Port of Camden
|Port of Camden|
Walt Whitman Bridge crossing the Delaware with port facilities of Camden-Gloucester at right and Philadelphia at left
|Location||Camden–Gloucester City, New Jersey|
|Draft depth||45 feet|
|Air draft||150 feet|
The Port of Camden is situated on east bank of the Delaware River in Camden and Gloucester City in southern New Jersey in the United States. It is one of several ports in the Delaware Valley metro area port complex and is located near the mouth of Newtown Creek opposite the Port of Philadelphia. The port is one the nation's largest for wood products, steel, cocoa and perishable fruit.
Shipping channel, air draft, port of entry
The port is approximately 102 miles (164 km) from the Atlantic Ocean at the entrance to the Delaware Bay. After 1942, the Delaware River Main Channel was maintained at a depth of 40 feet (12 m). In a project completed in 2017, the federal navigation shipping channel from Camden/Philadelphia was deepened to 45 feet (14 m). Local pilotage is generally required for larger commercial vessels.
It is a port of entry in United States Citizenship and Immigration Services (USCIS) District 21, which covers New Jersey.
The Delaware River port complex refers to the ports and energy facilities along the river in the tri-state PA-NJ-DE Delaware Valley region. They include the Port of Salem, the Port of Wilmington, the Port of Chester, the Port of Paulsboro, the Port of Philadelphia and the Port of Camden. Combined they create one of the largest shipping areas of the United States. In 2016, 2,427 ships arrived at Delaware River port facilities: Fruit ships were counted at 577, petroleum at 474, and containerized cargo at 431.
Historical shipbuilding and ferries
New York Shipbuilding and Dialogue & Company were both located in the port. Much of the current port operations are located on what were once shipyards. The United States lightship Barnegat (LV-79), built in the city, is located in Cooper Point, and is considered threatened.
Ferry service between Camden and Philadelphia existed for 264 years. The first commercial crossing of the Delaware was first established in 1688; the last ferry to depart the city was in 1952. The seasonal RiverLink Ferry was established in 1999.
Operations and facilities
The semi-public South Jersey Port Corporation (SJPC) oversees a number of facilities, for which the Delaware River Stevedores handle much of the traffic. Additionally there are other privately run facilities in the port, including those of Holt Logistics, Holtech Interntional, Mafco, EMR/Camden Iron and Steel and Camden Yards Steel. The Camden County MUA maintains a large treatment plant on the waterfront.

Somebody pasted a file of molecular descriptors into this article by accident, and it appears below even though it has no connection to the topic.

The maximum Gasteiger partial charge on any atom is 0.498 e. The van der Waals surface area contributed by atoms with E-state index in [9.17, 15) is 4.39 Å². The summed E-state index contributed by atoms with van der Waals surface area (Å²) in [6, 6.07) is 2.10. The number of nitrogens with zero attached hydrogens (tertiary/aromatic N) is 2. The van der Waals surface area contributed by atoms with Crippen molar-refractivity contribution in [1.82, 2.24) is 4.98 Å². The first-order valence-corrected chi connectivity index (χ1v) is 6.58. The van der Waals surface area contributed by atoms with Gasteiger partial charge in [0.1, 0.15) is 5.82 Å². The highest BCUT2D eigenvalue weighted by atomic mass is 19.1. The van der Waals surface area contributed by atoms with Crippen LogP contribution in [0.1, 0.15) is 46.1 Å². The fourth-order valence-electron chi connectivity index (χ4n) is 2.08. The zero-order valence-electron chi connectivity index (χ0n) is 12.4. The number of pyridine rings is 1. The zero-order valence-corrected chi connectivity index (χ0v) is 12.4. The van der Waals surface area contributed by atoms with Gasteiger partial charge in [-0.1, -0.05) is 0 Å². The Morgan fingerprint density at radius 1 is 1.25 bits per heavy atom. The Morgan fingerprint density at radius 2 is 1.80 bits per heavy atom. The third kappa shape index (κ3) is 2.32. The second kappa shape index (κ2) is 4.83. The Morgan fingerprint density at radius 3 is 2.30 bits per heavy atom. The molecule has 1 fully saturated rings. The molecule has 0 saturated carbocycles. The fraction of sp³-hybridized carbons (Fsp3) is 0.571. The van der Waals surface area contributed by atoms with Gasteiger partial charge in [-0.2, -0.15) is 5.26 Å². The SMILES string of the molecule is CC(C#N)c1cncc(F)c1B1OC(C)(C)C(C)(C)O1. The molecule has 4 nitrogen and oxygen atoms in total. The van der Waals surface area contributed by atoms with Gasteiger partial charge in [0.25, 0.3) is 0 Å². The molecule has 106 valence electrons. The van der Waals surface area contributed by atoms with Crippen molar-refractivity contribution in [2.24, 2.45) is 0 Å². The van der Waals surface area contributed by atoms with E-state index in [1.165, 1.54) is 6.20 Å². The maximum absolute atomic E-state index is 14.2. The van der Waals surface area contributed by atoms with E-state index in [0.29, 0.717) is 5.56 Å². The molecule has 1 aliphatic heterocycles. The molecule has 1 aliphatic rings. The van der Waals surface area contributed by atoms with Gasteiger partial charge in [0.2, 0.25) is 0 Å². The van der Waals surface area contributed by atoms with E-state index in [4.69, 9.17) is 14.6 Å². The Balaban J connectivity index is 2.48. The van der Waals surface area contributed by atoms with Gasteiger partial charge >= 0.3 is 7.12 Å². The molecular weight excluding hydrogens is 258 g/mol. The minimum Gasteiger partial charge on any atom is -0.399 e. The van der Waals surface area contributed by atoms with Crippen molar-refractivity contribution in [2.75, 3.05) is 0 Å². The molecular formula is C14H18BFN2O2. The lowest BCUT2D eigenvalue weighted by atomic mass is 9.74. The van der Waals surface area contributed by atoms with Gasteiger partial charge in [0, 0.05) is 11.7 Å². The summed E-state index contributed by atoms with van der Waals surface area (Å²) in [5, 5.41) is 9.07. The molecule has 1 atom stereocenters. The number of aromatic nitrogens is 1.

- Balzano Terminal (formerly the Beckett Street Terminal) is a 125-acre (51 ha) bulk and break bulk cargo complex that handles wood products, steel products, cocoa beans, containers, iron ore, furnace slag, scrap metal and containerized cargo
- Broadway Terminal is a 180-acre (73 ha) complex that handles petroleum coke, furnace slag, dolomite, other dry bulk items, steel products, wood products, minerals, cocoa beans, fresh fruit as well as containerized cargo.
Holt Logistics and Holtec
Holt Logistics operates terminals in the port
- Pier 5 Broadway Produce Terminal 28 Acres (11.3 ha) with a three reefer-building complex that handles bananas, pineapples, and other perishables
- Gloucester Marine Terminal is a 150-acre (61 ha) site which features the largest refrigerated capacity of any terminal in the United States and the largest rooftop photovoltaic installations in the USA It has four deep water berths and 12 dry/heated warehouses with more than 1,000,000 square feet of space and 13 reefer/frozen warehouses with 15 million cubic feet of space. Del Monte has been a presence in the port since 1989 and since 2010 a Gloucester.
- Holtec International operates it corporate offices from new facilities from a 600,000-square-foot facility at the Broadway Terminal. In July 2014, the New Jersey Economic Development Authority awarded the company a $260 million tax incentive to expand operations.
Delaware River Port Authority operates bridges in the port. The Walt Whitman Bridge crosses the Delaware River at the port as Interstate 76 (I-76), which interchanges with Interstate 295. The Benjamin Franklin Bridge (U.S. Route 30 is the north side of Camden.
Rail service to some parts of the port is within Conrail's South Jersey/Philadelphia Shared Assets Area. The port is located south of Pavonia Yard and the Delair Bridge, the most downstream railroad bridge crossing the Delaware at Pennsuaken. The Vineland Secondary has a spur running along the port. Norfolk Southern Railway and CSX Transportation are accessible through Conrail switching operations.
Tourism and recreation
The Central Waterfront, with Wiggins Marina, lies upstream of the maritime and industrial facilities in the port. The USS New Jersey (BB-62) is berthed between the two districts. The BB&T Pavilion, Wiggins Park, and the Adventure Aquarium are located nearby.
Bergen Square and Waterfront South are two districts located to the east of the port. There has been some conflict with combining residential needs with port needs. The Camden Shipyard & Maritime Museum  Phoneix Park was developed in 2015 allowing for waterfront access for recreation in the midst of the maritime facilities.
- Petty Island
- List of ports in the United States
- Pureland Industrial Complex is located 12 miles south of the port
- Port of Wilmington (Delaware), a component of the Delaware Valley port system
- Port of Chester, a component of the Delaware Valley port system
- Ships built in Camden, New Jersey
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